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  The Chatter Box : Blathering On
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Borat by tucsonmike on 8 November 2006 1:24am
I haven't seen the movie and it is giving me the hives. Borat makes being in a group dedicated to good relations with Kazakh people difficult.

I am constantly having to convince people "no, I have never met a Kazakh like Borat!"
Re: Borat by pandab on 8 November 2006 3:31am
First, let me say that I understand why Kazakhs (Kazakhis?) feel insulted by Borat.

Still, from what I gather, Borat isn't so much poking fun at Kazakhs (what is the correct plural anyway?) as he is aiming at Westerners. I haven't seen the movie, and don't really plan to, but from the articles and such I've seen, he is more into exposing the hypocritical nonsense of the West.

Problem is, some of us who are his true targets miss the point. Let's face it. Some of us are pretty dense, and the more bigoted someone is the denser they are.

Re: Borat by tucsonmike on 8 November 2006 5:59am
Hey Pandab. Kazakhs is the correct plural. Tomrrow I will post an article from a Kazakh now writing for the Philadelphia Inquirer.

I have also heard Sasha Cohen's intention was to poke fun at Westerners. I suspect I would not have had the strong reaction I had if I did not have to deal with the fallout.
Re: Borat by kazzzz on 8 November 2006 1:21pm
You had to deal with the fallout Mike? How?

I haven't seen the film yet but am dying to , but I must say that if anyone takes it at all seriously they need their heads read!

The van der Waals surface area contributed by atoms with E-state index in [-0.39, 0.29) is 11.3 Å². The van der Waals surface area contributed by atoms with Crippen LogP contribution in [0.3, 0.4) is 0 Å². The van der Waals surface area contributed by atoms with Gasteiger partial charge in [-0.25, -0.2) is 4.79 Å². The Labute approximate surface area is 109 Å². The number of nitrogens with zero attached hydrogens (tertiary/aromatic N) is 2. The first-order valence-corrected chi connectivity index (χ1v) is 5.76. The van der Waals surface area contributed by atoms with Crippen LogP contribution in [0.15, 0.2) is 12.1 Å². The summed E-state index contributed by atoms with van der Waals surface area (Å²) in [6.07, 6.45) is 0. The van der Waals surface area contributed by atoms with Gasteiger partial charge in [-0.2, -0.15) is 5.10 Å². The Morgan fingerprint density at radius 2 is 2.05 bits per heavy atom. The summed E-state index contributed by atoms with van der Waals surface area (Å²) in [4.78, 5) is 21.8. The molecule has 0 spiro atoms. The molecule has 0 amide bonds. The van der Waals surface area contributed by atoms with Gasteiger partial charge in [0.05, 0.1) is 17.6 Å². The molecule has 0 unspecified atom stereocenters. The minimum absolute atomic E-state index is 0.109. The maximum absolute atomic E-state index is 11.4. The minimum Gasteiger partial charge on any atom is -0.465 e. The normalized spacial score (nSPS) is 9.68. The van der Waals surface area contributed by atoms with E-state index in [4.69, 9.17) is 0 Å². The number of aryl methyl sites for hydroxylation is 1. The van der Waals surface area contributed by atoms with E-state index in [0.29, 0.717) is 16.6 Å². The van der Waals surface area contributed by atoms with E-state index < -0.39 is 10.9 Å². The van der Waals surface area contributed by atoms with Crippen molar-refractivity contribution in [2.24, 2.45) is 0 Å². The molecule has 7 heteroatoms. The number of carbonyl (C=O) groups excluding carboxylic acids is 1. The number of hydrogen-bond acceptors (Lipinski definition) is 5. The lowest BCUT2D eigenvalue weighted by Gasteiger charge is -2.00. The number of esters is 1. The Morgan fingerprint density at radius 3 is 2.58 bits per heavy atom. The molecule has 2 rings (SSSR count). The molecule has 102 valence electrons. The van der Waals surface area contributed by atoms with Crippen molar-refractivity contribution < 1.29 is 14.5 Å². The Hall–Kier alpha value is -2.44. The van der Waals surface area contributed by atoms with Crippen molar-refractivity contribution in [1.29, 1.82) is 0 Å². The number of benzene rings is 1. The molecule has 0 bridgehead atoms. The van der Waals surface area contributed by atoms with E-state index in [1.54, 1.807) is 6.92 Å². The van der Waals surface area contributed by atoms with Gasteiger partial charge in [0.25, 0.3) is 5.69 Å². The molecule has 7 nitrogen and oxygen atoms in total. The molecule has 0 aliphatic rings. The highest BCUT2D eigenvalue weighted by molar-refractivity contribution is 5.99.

Re: Borat by tucsonmike on 9 November 2006 1:05am
Because many Americans now think Kazakhs are like Borat. I may go to the movie Sunday just so I can see for myself.
Re: Borat by George on 11 November 2006 3:13am
Paul Dalglish, our latest foreign soccer phenom for the local team, the Dynamo, was quoted as saying, he "liked the film, but found that it had no plot." Who would argue with that?

I predict that next to "Talladega Nights...", it will be the blockbuster smash of the year!
Re: Borat by George on 11 November 2006 3:27am
Now from what I've read so far, it's not so much about real Kazaks as it is about what audiences would like to believe about Kazaks, which would be a kind of "thick-headed" whore monger.
Re: Borat by sighthound on 11 November 2006 4:27am
Some of the people in the film (the frat boys) are now suing the producers who they claim got them drunk and misrepresented what the project was about before they got them, now TOTALLY drunk, to sign the release. Should be an interesting court case.
Re: Borat by Sophie-Louise on 11 November 2006 8:37pm